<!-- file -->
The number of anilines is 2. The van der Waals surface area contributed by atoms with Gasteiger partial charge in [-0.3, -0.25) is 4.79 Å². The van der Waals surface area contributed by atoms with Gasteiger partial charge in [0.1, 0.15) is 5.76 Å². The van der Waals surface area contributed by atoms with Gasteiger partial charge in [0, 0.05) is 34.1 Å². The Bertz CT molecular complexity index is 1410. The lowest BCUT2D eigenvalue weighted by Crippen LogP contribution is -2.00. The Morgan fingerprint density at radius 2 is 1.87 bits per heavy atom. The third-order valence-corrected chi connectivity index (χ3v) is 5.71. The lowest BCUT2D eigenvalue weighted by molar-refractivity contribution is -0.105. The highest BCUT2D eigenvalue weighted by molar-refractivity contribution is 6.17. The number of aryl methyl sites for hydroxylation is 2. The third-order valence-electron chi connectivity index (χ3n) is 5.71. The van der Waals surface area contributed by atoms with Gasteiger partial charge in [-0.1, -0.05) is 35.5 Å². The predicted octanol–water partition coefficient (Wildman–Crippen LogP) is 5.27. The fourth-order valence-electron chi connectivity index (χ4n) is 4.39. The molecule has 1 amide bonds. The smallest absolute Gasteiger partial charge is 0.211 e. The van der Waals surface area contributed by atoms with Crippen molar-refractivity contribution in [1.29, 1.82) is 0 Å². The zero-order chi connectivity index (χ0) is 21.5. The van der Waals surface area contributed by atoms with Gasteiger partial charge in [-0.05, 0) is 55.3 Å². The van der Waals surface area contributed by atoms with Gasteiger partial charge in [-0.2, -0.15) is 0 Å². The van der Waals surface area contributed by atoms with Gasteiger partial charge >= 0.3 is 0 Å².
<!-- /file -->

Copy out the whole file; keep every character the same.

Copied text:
The number of anilines is 2. The van der Waals surface area contributed by atoms with Gasteiger partial charge in [-0.3, -0.25) is 4.79 Å². The van der Waals surface area contributed by atoms with Gasteiger partial charge in [0.1, 0.15) is 5.76 Å². The van der Waals surface area contributed by atoms with Gasteiger partial charge in [0, 0.05) is 34.1 Å². The Bertz CT molecular complexity index is 1410. The lowest BCUT2D eigenvalue weighted by Crippen LogP contribution is -2.00. The Morgan fingerprint density at radius 2 is 1.87 bits per heavy atom. The third-order valence-corrected chi connectivity index (χ3v) is 5.71. The lowest BCUT2D eigenvalue weighted by molar-refractivity contribution is -0.105. The highest BCUT2D eigenvalue weighted by molar-refractivity contribution is 6.17. The number of aryl methyl sites for hydroxylation is 2. The third-order valence-electron chi connectivity index (χ3n) is 5.71. The van der Waals surface area contributed by atoms with Gasteiger partial charge in [-0.1, -0.05) is 35.5 Å². The predicted octanol–water partition coefficient (Wildman–Crippen LogP) is 5.27. The fourth-order valence-electron chi connectivity index (χ4n) is 4.39. The molecule has 1 amide bonds. The smallest absolute Gasteiger partial charge is 0.211 e. The van der Waals surface area contributed by atoms with Crippen molar-refractivity contribution in [1.29, 1.82) is 0 Å². The zero-order chi connectivity index (χ0) is 21.5. The van der Waals surface area contributed by atoms with Gasteiger partial charge in [-0.05, 0) is 55.3 Å². The van der Waals surface area contributed by atoms with Gasteiger partial charge in [-0.2, -0.15) is 0 Å². The van der Waals surface area contributed by atoms with Gasteiger partial charge >= 0.3 is 0 Å².